Saturday, January 29, 2011

Mourning Mike Seeger

I am thinking tonight of Pete Seeger's brother, Mike, who passed away in 2009.  For some reason, while listening to a guy play the saw on Prairie Home Companion this evening, my wife and I got into a discussion about instruments that almost seem to require perfect pitch in order to play them well.  That got me thinking.  Back in 1974 I had the great pleasure of meeting Mike at a music workshop he conducted when he came to play a gig at the University of Virginia.  Mike taught me, among other things, how to play the Jew's Harp, or, as it is more politically correctly known today, the Jaw Harp.  Mike turned me on to his supplier, a blacksmith in Virginia who made pretty much perfect harps -- I have two -- and taught me how to hold and play the thing without chipping a tooth.  I don't know about perfect pitch -- I sure don't have it -- but you have to have a decent sense of the scale, at least, in order to make music with the harp.  If you don't hold your mouth in just the right shape for a particular note, it can sound pretty awful.

Mike was just about the nicest man I have ever met.  He was gentle, and funny, and patient with all of us at the workshop.  He was generous with both his time and his talent, something I have always tried to be ever since.  I'm not always as successful in that as I would like to be, but I surely have a great example to keep inspiring me.  I have never had the pleasure of meeting his more famous brother, Pete.  There are a lot of accounts on the internet about Pete's famous temper, notably when he wanted to take an axe to the power cord (probably apocryphal) when Dylan first played electric guitar at a big ol' folk music concert because he thought the music was too damned loud.  I can't imagine Mike doing anything other than going along with the flow.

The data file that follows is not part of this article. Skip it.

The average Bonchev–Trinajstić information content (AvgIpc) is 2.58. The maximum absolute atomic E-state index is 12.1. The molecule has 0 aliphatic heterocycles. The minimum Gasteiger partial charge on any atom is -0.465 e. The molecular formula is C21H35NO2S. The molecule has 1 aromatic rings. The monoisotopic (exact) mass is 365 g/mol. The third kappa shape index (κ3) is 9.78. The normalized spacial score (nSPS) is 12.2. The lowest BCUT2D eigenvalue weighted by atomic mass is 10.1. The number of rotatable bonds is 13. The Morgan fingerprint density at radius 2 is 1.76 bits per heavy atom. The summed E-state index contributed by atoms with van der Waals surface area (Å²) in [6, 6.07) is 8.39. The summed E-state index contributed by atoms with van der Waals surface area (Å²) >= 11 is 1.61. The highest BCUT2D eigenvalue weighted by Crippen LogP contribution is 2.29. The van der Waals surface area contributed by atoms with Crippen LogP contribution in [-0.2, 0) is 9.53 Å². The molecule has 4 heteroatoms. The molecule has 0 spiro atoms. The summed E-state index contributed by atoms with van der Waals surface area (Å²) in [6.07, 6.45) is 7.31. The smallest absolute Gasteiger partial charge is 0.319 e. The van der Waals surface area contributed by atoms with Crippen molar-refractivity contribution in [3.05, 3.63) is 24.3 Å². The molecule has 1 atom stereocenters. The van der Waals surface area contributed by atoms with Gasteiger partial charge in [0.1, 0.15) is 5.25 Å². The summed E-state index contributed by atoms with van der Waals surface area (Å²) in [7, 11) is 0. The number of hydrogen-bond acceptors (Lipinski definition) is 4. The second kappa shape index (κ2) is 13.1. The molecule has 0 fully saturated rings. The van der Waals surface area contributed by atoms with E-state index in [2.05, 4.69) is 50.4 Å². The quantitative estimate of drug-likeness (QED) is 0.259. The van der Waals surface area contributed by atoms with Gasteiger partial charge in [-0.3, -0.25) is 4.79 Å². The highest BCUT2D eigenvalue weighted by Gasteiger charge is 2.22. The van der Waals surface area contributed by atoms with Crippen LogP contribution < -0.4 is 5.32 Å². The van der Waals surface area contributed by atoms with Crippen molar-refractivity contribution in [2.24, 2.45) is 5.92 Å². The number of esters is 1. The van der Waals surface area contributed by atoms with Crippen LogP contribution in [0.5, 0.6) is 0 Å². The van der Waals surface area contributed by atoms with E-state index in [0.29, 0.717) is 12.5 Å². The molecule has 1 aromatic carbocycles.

The guy playing the saw was very, very good, and if he didn't have perfect pitch, I sure couldn't tell.  I have no idea whether or not he is generous with his time, but he seemed a gentle souls when Keillor interviewed him a bit after he played.  I know that because of him I'm thinking once again of one of the purely nicest human beings I have ever met, and I'm grateful to him for that, if nothing else.

No comments:

Post a Comment